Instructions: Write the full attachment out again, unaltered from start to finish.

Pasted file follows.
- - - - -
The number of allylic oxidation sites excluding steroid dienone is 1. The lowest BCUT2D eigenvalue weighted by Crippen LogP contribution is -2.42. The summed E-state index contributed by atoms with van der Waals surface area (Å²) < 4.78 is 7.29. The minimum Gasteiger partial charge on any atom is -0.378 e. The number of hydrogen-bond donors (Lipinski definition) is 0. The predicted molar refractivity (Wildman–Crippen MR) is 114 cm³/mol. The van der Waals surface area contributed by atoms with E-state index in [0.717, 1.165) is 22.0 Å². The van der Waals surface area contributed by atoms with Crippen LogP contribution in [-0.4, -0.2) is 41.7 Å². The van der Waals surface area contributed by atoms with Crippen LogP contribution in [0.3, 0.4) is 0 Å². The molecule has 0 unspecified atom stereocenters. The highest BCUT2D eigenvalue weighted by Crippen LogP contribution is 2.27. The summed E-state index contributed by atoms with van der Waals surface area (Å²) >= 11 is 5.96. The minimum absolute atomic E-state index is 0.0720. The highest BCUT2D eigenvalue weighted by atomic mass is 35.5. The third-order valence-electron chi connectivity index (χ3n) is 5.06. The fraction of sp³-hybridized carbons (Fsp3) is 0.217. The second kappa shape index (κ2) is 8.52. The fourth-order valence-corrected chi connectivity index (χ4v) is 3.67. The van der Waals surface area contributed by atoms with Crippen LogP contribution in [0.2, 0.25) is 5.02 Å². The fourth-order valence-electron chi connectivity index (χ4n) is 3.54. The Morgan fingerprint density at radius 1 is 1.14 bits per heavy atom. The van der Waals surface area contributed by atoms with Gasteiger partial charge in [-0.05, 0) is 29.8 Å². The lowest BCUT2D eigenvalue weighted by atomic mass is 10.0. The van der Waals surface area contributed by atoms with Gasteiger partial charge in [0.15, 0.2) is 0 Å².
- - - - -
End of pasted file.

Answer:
The number of allylic oxidation sites excluding steroid dienone is 1. The lowest BCUT2D eigenvalue weighted by Crippen LogP contribution is -2.42. The summed E-state index contributed by atoms with van der Waals surface area (Å²) < 4.78 is 7.29. The minimum Gasteiger partial charge on any atom is -0.378 e. The number of hydrogen-bond donors (Lipinski definition) is 0. The predicted molar refractivity (Wildman–Crippen MR) is 114 cm³/mol. The van der Waals surface area contributed by atoms with E-state index in [0.717, 1.165) is 22.0 Å². The van der Waals surface area contributed by atoms with Crippen LogP contribution in [-0.4, -0.2) is 41.7 Å². The van der Waals surface area contributed by atoms with Crippen LogP contribution in [0.3, 0.4) is 0 Å². The molecule has 0 unspecified atom stereocenters. The highest BCUT2D eigenvalue weighted by Crippen LogP contribution is 2.27. The summed E-state index contributed by atoms with van der Waals surface area (Å²) >= 11 is 5.96. The minimum absolute atomic E-state index is 0.0720. The highest BCUT2D eigenvalue weighted by atomic mass is 35.5. The third-order valence-electron chi connectivity index (χ3n) is 5.06. The fraction of sp³-hybridized carbons (Fsp3) is 0.217. The second kappa shape index (κ2) is 8.52. The fourth-order valence-corrected chi connectivity index (χ4v) is 3.67. The van der Waals surface area contributed by atoms with Crippen LogP contribution in [0.2, 0.25) is 5.02 Å². The fourth-order valence-electron chi connectivity index (χ4n) is 3.54. The Morgan fingerprint density at radius 1 is 1.14 bits per heavy atom. The van der Waals surface area contributed by atoms with Gasteiger partial charge in [-0.05, 0) is 29.8 Å². The lowest BCUT2D eigenvalue weighted by atomic mass is 10.0. The van der Waals surface area contributed by atoms with Gasteiger partial charge in [0.15, 0.2) is 0 Å².